In 2016, Bristol-Myers Squibb paid $19.5 million to several state governments to settle claims that the company minimized the risks of Abilify, misrepresented data from clinical trials, and illegally promoted the drug for "off-label" purposes. The company also paid $30 million to the state of California for illegally paying doctors to prescribe its medication.
In 2016, the United States Judicial Panel on Multidistrict Litigation ruled that all federal lawsuits involving Abilify and the connection to compulsive behavior are to be handled by a federal judge in the Northern District of Florida. In May 2018, the first three cases scheduled for trial settled for an unknown amount. All others cases are on hold for 120 days while the parties try to work out a settlement.
Attorney Mike Papantonio Discusses the Abilify Lawsuits
Abilify Recalls & Warnings
As of January 2019, there has not been a recall of Abilify related to addictive behaviors. However, in 2016 the FDA required the Abilify label to be changed to warn of the connection between Abilify and gambling and other addictive behaviors.
The Abilify label now reads: "patients may not recognize [their addictive] behaviors as abnormal, it is important for prescribers to ask patients or their caregivers specifically about the development of new or intense gambling urges, compulsive sexual urges, compulsive shopping, binge or compulsive eating, or other urges while being treated with aripiprazole."
Interestingly, Abilify labels in Europe included warnings about addictive behavior beginning in 2012, and Canada started requiring the warning in 2015.
What is the Purpose of Abilify?
Abilify is an anti-psychotic medication used to treat schizophrenia, bipolar disorder, Tourette’s syndrome, autism, and depression.
It's supposed to decrease hallucinations, disorganized thinking, mood swings, depressive thoughts, and tics. It's not approved to treat dementia, and can increase the risk of death in patients suffering from dementia.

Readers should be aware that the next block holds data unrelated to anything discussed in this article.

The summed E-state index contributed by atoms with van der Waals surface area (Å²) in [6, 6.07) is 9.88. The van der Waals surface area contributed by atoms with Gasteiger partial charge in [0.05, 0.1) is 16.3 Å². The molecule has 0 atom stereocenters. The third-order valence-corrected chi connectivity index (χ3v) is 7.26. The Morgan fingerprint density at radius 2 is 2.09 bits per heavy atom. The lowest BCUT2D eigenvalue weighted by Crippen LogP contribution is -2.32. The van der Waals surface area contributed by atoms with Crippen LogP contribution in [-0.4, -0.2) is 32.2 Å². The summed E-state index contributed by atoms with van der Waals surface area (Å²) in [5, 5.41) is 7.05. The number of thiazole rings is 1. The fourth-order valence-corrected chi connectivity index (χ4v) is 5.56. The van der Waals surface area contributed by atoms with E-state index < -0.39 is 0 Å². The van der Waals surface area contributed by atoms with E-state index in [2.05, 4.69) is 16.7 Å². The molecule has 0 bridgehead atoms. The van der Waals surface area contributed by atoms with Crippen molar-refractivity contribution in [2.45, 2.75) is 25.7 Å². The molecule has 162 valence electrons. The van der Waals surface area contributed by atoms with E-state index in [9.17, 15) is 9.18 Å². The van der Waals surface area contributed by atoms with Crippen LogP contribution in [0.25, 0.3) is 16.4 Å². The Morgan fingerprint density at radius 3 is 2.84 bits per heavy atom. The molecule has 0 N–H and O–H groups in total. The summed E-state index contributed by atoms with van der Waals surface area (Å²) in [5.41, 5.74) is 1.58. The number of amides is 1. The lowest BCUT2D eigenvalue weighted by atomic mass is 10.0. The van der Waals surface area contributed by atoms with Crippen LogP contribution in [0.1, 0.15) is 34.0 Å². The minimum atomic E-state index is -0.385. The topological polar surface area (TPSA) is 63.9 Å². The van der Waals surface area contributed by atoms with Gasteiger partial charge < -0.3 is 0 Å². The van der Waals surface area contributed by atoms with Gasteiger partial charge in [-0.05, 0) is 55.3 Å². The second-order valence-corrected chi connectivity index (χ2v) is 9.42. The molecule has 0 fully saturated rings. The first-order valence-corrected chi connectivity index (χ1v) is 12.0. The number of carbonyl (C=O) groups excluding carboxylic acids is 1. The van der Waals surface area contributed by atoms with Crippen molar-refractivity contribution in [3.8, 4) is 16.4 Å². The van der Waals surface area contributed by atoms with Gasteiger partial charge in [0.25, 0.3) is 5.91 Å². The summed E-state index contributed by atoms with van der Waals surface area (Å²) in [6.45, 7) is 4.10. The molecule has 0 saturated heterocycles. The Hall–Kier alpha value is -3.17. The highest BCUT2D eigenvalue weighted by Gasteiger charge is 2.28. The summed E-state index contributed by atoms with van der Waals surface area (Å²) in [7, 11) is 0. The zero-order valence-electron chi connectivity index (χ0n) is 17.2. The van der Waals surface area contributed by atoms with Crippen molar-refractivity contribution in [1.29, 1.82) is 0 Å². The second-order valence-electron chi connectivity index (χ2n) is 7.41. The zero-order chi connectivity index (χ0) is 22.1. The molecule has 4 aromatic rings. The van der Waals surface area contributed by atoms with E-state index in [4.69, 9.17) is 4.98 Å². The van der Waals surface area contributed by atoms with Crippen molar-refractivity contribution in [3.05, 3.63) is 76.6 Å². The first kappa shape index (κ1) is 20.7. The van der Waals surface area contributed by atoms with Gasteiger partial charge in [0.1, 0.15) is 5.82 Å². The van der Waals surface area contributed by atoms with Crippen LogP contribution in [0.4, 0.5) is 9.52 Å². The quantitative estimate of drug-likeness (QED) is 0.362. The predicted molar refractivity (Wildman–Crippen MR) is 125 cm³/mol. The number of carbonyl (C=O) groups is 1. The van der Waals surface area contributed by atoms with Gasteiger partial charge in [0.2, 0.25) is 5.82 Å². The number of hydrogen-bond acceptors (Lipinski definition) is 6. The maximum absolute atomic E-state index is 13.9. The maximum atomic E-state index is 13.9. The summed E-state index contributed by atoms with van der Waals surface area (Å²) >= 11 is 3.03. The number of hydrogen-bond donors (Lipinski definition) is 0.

Abilify (aripiprazole) initially received FDA approval in 2002. It's one of the “second generation” atypical antipsychotic medications, commonly known as SGAs. Other drugs in this class are Saphris (asenapine maleate), Clozaril (clozapine), Seroquel (quetiapine fumarate), and Risperdal (risperidone).
Abilify works by blocking receptors in the brain's dopamine pathways. These receptors are involved in a person's reward-motivated behaviors. Drugs like Abilify are supposed to reduce moodiness, hyperactivity, and aggressive behaviors.
After Abilify received approval in the U.S. to treat schizophrenia, it received approval to treat:
- bipolar disorder (2004)
- clinical depression (2007)
- autism-associated irritability and various psychological disorders experienced by teenagers (2009)
In 2013, Abilify was the top-selling prescription drug in the U.S., with multi-billion dollars in annual sales.
Abilify Lawsuit News
FDA Warns Abilify Can Cause Compulsive Sex and Gambling
The FDA has issued a warning that the use of Abilify is linked to uncontrollable urges to eat, gamble, shop and have sex. Reported in Time Magazine - Abilify Compulsive Behavior Warning
A Popular Antipsychotic Drug Is Causing Uncontrollable Urges
Abilify is a best-selling drug that “is used to treat schizophrenia, and can be used in combination with other drugs to treat depression,” as STAT News puts it. It turns out that it can also, in rare cases at least, cause some very odd side effects. STAT reports that in a warning posted yesterday, the FDA explained that the drug appears to sometimes cause people to have urges to engage in various forms of behavior impulsively, ranging from sex to gambling. Reported in New York Magazine - Abilify Uncontrollable Urges
Abilify drug blamed for compulsive gambling
"The mother of two said she lost custody of her kids and possession of her house to a gambling habit she said began in 2008 after she was prescribed Abilify for depression.” Reported in FOX 31 - Compulsive Gambling & Abilify